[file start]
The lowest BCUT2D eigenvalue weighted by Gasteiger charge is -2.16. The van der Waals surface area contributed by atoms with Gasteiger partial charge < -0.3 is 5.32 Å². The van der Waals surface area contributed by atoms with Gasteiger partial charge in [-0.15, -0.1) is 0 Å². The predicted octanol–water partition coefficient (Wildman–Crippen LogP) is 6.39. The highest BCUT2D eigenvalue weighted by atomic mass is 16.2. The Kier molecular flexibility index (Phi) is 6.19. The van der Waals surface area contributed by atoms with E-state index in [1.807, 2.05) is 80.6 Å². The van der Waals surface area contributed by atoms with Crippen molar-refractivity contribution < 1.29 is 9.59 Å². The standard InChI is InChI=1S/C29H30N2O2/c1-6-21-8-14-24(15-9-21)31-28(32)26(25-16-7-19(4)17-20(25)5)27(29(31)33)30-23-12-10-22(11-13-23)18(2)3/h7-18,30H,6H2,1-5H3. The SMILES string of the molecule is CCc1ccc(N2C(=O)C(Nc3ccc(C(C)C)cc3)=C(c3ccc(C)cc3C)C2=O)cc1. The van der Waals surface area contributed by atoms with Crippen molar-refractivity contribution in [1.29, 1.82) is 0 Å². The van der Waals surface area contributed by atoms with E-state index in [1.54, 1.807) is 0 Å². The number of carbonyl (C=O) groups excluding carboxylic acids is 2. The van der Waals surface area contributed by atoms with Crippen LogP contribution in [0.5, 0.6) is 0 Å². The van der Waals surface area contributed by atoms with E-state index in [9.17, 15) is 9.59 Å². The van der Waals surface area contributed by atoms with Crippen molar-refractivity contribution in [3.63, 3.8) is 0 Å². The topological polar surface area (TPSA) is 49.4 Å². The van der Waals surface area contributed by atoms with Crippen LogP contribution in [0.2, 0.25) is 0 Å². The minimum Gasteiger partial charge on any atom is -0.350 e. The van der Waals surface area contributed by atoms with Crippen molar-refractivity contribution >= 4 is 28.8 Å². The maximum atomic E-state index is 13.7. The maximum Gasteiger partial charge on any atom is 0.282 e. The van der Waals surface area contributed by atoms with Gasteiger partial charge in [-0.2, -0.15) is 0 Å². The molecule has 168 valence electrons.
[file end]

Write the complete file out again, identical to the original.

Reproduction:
The lowest BCUT2D eigenvalue weighted by Gasteiger charge is -2.16. The van der Waals surface area contributed by atoms with Gasteiger partial charge < -0.3 is 5.32 Å². The van der Waals surface area contributed by atoms with Gasteiger partial charge in [-0.15, -0.1) is 0 Å². The predicted octanol–water partition coefficient (Wildman–Crippen LogP) is 6.39. The highest BCUT2D eigenvalue weighted by atomic mass is 16.2. The Kier molecular flexibility index (Phi) is 6.19. The van der Waals surface area contributed by atoms with E-state index in [1.807, 2.05) is 80.6 Å². The van der Waals surface area contributed by atoms with Crippen molar-refractivity contribution < 1.29 is 9.59 Å². The standard InChI is InChI=1S/C29H30N2O2/c1-6-21-8-14-24(15-9-21)31-28(32)26(25-16-7-19(4)17-20(25)5)27(29(31)33)30-23-12-10-22(11-13-23)18(2)3/h7-18,30H,6H2,1-5H3. The SMILES string of the molecule is CCc1ccc(N2C(=O)C(Nc3ccc(C(C)C)cc3)=C(c3ccc(C)cc3C)C2=O)cc1. The van der Waals surface area contributed by atoms with Crippen molar-refractivity contribution in [1.29, 1.82) is 0 Å². The van der Waals surface area contributed by atoms with E-state index in [1.54, 1.807) is 0 Å². The number of carbonyl (C=O) groups excluding carboxylic acids is 2. The van der Waals surface area contributed by atoms with Crippen LogP contribution in [0.5, 0.6) is 0 Å². The van der Waals surface area contributed by atoms with E-state index in [9.17, 15) is 9.59 Å². The van der Waals surface area contributed by atoms with Crippen molar-refractivity contribution in [3.63, 3.8) is 0 Å². The topological polar surface area (TPSA) is 49.4 Å². The van der Waals surface area contributed by atoms with Crippen LogP contribution in [0.2, 0.25) is 0 Å². The minimum Gasteiger partial charge on any atom is -0.350 e. The van der Waals surface area contributed by atoms with Crippen molar-refractivity contribution >= 4 is 28.8 Å². The maximum atomic E-state index is 13.7. The maximum Gasteiger partial charge on any atom is 0.282 e. The van der Waals surface area contributed by atoms with Gasteiger partial charge in [-0.2, -0.15) is 0 Å². The molecule has 168 valence electrons.